What Elon Musk Just ANNOUNCED About Tesla Changes Everything:- The automotive industry’s future is undeniably electric. Legendary manufacturers such as Ford are beginning to electrify their product lines. Within the next two decades, the majority of major manufacturers have committed to stop producing vehicles that run on fossil fuels entirely.
Thanks to Tesla and other manufacturers’ efforts, electric car sales are already on the rise. Tesla is known for creating world-class innovations that are redefining the automobile industry by releasing cutting-edge features and technological breakthroughs at a breakneck pace.
Tesla has dominated the electric vehicle industry in its native nation for years. Tesla’s market dominance is projected to erode as more EV choices become available and help boost the US industry, but for the time being, the US EV market is still reliant on Tesla.
The automobile sector has seen a tremendous amount of technological advancement and progress in the last five years. The autopilot, or self-driving, the function is the newest technology being discussed. Tesla, the electric-only car business, was the first to offer this technology to the automobile market.
For decades, the term ‘autopilot’ has been used in the aircraft industry to assist pilots to minimize their cognitive burden by allowing an aircraft to virtually fly itself during “cruising” portions of the journey.
Cars with autopilot are fast evolving into more autonomous, self-driving vehicles, allowing drivers to let the cars drive themselves on some segments of the trip, such as freeways.
Tesla’s self-driving technologies are known as “Autopilot,” but many other automakers are already offering self-driving and autonomous vehicle features as part of their driver aid option packages. However, Elon’s latest comments surprised many! Elon Musk, the CEO of Tesla, appears to be hell-bent on “solving” self-driving technology.
He’s been talking about it for years, yet his excitement appears to outstrip Tesla’s engineers’ ability to polish the brand’s Full Self-Driving Capability.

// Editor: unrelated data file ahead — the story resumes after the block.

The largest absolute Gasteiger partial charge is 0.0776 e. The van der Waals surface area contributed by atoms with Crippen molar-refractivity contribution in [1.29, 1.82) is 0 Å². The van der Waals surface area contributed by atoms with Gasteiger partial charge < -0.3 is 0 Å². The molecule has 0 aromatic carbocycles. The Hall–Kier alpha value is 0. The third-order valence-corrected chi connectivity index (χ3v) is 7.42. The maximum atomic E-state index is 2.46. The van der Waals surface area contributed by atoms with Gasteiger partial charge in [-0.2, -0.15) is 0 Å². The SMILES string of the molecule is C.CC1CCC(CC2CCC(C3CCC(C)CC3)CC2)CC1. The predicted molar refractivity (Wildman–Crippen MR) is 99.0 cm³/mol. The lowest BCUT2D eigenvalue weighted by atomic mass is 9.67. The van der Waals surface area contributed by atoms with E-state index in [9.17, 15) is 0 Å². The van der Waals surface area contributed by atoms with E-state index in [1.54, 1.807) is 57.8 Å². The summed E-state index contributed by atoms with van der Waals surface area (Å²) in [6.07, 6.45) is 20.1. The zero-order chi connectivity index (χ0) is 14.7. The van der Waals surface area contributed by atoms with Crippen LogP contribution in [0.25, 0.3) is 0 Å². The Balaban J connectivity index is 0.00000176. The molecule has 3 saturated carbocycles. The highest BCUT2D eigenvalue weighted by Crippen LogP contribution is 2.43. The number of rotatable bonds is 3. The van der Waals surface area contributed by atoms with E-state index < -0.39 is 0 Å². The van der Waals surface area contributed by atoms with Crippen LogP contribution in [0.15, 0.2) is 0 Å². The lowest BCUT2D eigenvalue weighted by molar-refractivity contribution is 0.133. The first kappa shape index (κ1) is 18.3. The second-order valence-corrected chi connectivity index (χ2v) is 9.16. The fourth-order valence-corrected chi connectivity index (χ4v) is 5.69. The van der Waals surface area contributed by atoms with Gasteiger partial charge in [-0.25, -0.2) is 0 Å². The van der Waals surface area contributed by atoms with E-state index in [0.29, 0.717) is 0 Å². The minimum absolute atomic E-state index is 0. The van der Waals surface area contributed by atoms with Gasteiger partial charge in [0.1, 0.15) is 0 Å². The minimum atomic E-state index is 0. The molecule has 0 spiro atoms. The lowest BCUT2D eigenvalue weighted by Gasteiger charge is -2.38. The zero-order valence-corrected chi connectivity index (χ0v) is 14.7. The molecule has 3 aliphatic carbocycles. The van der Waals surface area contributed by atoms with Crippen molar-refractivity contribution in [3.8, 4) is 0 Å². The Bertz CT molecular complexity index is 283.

In a recent interview, though, Musk went so far as to remark that figuring out full self-driving is the difference between Tesla being “worth a lot of money or worth basically zero.” Musk may have disappointed some fans and investors recently by shifting his attention away from Tesla’s vehicle-related endeavors and toward a humanoid robot.
Despite this, he has emphasized the importance of the company’s efforts on complete self-driving. During a recent interview, Elon Musk underlined that Tesla’s main emphasis is still “solving” technology.
As you’re undoubtedly aware, Tesla is now testing its FSD Beta system on public roads with a restricted group of owners. The firm may have over 100,000 owners who are putting the technology to the test in real-world scenarios.
Indeed, Musk recently stated that Tesla was adding 100,000 beta testers, and he previously stated that there were 100,000, implying that the number might now be up to 200,000. On the other hand, Tesla hasn’t released any official figures in a long time.
Tesla has been offering an FSD package for up to $12,000 that includes a few driver aid functions as well as the promise that self-driving capabilities would be enabled through future software upgrades.